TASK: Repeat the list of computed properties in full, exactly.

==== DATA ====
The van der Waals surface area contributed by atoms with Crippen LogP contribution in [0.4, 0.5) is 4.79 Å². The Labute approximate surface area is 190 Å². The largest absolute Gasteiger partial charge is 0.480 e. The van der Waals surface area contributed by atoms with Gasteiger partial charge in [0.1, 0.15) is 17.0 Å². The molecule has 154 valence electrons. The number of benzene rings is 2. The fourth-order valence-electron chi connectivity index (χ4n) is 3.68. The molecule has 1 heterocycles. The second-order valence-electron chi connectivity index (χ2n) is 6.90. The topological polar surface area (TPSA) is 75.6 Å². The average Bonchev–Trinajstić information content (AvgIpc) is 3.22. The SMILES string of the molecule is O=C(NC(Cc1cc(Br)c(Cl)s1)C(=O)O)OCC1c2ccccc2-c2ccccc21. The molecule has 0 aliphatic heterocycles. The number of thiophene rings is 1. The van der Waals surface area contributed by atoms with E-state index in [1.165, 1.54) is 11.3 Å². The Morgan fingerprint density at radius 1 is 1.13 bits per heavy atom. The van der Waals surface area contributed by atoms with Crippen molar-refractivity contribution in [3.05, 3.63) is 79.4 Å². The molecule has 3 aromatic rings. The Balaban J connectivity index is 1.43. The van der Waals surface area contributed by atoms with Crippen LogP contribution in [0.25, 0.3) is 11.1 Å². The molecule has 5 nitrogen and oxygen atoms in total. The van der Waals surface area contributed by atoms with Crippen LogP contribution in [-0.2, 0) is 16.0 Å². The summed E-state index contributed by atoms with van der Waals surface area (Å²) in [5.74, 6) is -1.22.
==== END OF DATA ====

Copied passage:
The van der Waals surface area contributed by atoms with Crippen LogP contribution in [0.4, 0.5) is 4.79 Å². The Labute approximate surface area is 190 Å². The largest absolute Gasteiger partial charge is 0.480 e. The van der Waals surface area contributed by atoms with Gasteiger partial charge in [0.1, 0.15) is 17.0 Å². The molecule has 154 valence electrons. The number of benzene rings is 2. The fourth-order valence-electron chi connectivity index (χ4n) is 3.68. The molecule has 1 heterocycles. The second-order valence-electron chi connectivity index (χ2n) is 6.90. The topological polar surface area (TPSA) is 75.6 Å². The average Bonchev–Trinajstić information content (AvgIpc) is 3.22. The SMILES string of the molecule is O=C(NC(Cc1cc(Br)c(Cl)s1)C(=O)O)OCC1c2ccccc2-c2ccccc21. The molecule has 0 aliphatic heterocycles. The number of thiophene rings is 1. The van der Waals surface area contributed by atoms with E-state index in [1.165, 1.54) is 11.3 Å². The Morgan fingerprint density at radius 1 is 1.13 bits per heavy atom. The van der Waals surface area contributed by atoms with Crippen molar-refractivity contribution in [3.05, 3.63) is 79.4 Å². The molecule has 3 aromatic rings. The Balaban J connectivity index is 1.43. The van der Waals surface area contributed by atoms with Crippen LogP contribution in [0.25, 0.3) is 11.1 Å². The molecule has 5 nitrogen and oxygen atoms in total. The van der Waals surface area contributed by atoms with Crippen LogP contribution in [-0.2, 0) is 16.0 Å². The summed E-state index contributed by atoms with van der Waals surface area (Å²) in [5.74, 6) is -1.22.